Release on 2010-08-13 | by Cristin O'Keefe Aptowicz
Author: Cristin O'Keefe Aptowicz
Pubpsher: SCB Distributors
In her third collection of poetry, Cristin O'Keefe Aptowicz celebrates the ups and downs of being a poet with a day job. Whether exulting the mundaneness of office life ("Rules of Slack"), musing about hidden perks of college poetry gigs ("Ode to College Cafeterias") or hilariously defending the use of humor in poetry ("To the Guy Who Said that Funny Poetry Ain't Poetry"), this book continues Aptowicz's tradition of witty, honest and idiosyncratic work. Cristin O’Keefe Aptowicz's poems about her working class roots are so entertaining, so poignant, so perfectly incisive, that I almost wish I didn't have a trust fund! - Taylor Mali, The Last Time As We Are ...Cristin's voice is authentically hers. Cristin is better than any robot that vacuums your floor, better than any natural or artificial sweetener. She is better than most tables, which tend to wobble after a while. -John S. Hall, author/musician King Missile
Release on 1986-12-21 | by Ira Katznelson,Aristide R. Zolberg
Nineteenth-century Patterns in Western Europe and the United States
Author: Ira Katznelson,Aristide R. Zolberg
Pubpsher: Princeton University Press
Category: Business & Economics
Applying an original theoretical framework, an international group of historians and social scientists here explores how class, rather than other social bonds, became central to the ideologies, dispositions, and actions of working people, and how this process was translated into diverse institutional legacies and political outcomes. Focusing principally on France. Germany, and the United States, the contributors examine the historically contingent connections between class, as objectively structured and experienced, and collective perceptions and responses as they develop in work, community, and politics. Following Ira Katznelson's introduction of the analytical concepts, William H. Sewell, Jr., Michelle Perrot, and Alain Cottereau discuss France; Amy Bridges and Martin Shefter, the United States; and Jargen Kocka and Mary Nolan, Germany. The conclusion by Aristide R. Zolberg comments on working-class formation up to World War I, including developments in Great Britain, and challenges conventional wisdom about class and politics in the industrializing West.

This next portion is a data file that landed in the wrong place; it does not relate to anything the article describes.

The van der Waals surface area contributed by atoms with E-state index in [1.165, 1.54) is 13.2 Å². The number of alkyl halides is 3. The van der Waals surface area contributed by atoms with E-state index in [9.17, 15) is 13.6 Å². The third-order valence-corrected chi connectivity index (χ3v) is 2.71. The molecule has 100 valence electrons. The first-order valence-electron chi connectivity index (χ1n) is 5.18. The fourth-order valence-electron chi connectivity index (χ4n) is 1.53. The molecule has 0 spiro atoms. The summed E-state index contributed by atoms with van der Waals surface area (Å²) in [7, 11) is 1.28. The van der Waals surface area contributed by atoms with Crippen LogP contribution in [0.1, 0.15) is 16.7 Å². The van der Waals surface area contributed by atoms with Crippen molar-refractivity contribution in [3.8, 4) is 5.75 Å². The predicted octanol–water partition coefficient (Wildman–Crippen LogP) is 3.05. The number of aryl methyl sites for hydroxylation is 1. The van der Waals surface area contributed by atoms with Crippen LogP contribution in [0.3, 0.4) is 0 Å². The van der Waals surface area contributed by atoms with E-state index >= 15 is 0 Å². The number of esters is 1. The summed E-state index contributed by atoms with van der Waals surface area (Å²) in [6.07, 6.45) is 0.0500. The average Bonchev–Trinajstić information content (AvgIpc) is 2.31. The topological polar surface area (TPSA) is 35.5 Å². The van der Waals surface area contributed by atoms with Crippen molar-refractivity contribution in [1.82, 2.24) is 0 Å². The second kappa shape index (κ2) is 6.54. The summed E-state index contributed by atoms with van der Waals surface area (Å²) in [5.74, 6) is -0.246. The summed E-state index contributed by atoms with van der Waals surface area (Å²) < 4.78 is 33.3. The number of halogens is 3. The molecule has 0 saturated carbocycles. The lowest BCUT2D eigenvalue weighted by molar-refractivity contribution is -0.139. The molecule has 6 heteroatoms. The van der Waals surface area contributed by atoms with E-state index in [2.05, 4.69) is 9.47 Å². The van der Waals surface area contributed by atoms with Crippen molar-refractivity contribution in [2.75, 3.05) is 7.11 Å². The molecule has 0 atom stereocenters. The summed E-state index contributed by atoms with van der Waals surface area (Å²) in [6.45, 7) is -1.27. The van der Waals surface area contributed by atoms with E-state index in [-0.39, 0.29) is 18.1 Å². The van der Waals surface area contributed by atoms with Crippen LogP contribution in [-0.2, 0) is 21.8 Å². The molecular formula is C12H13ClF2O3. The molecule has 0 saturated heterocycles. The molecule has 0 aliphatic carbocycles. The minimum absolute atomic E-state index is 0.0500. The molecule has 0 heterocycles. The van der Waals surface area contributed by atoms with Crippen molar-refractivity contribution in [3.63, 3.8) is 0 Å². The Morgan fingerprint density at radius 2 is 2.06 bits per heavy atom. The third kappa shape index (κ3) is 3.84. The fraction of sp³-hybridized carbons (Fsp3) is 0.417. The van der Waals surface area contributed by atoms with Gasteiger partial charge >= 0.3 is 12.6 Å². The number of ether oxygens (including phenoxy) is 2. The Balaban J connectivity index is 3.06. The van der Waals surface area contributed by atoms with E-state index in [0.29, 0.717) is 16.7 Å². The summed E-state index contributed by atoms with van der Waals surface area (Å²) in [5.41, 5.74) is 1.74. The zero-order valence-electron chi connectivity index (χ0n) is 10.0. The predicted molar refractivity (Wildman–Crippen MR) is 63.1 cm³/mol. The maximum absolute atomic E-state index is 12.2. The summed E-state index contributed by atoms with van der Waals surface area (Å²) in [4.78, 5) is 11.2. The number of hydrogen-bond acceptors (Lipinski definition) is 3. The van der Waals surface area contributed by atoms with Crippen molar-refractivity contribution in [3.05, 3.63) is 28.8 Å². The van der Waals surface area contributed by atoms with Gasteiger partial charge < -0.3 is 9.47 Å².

The Threat of Mass Literacy in Nineteenth Century British Fiction
Author: Patrick Brantlinger
Pubpsher: Indiana University Press
Category: Literary Criticism
"[Brantlinger's] writing is admirably lucid, his knowledge impressive and his thesis a welcome reminder of the class bias that so often accompanies denunciations of popular fiction." --Publishers Weekly "Brantlinger is adept at discussing both the fiction itself and the social environment in which that fiction was produced and disseminated. He brings to his study a thorough knowledge of traditional and contemporary scholarship, which results in an important scholarly book on Victorian fiction and its production." --Choice "Timely, scrupulously researched, thoroughly enlightening, and steadily readable. . . . A work of agenda-setting historical scholarship." --Garrett Stewart Fear of mass literacy stalks the pages of Patrick Brantlinger's latest book. Its central plot involves the many ways in which novels and novel reading were viewed--especially by novelists themselves--as both causes and symptoms of rotting minds and moral decay among nineteenth-century readers.
This book focuses on the popular fiction of Weimar Germany and explores the relationship between women, the texts they read, and the society in which they lived. A complex picture emerges that shows women talking center stage, not only in the fiction but also in the reality that shaped its fictional representations. One of the author's significant conclusions is that it was the growing strength of female subjectivity, its strong positioning, and its insistent claim to visibility that occupied the imaginations and fears of Weimar culture and contributed in an important way to the crisis that afflicted the Weimar Republic.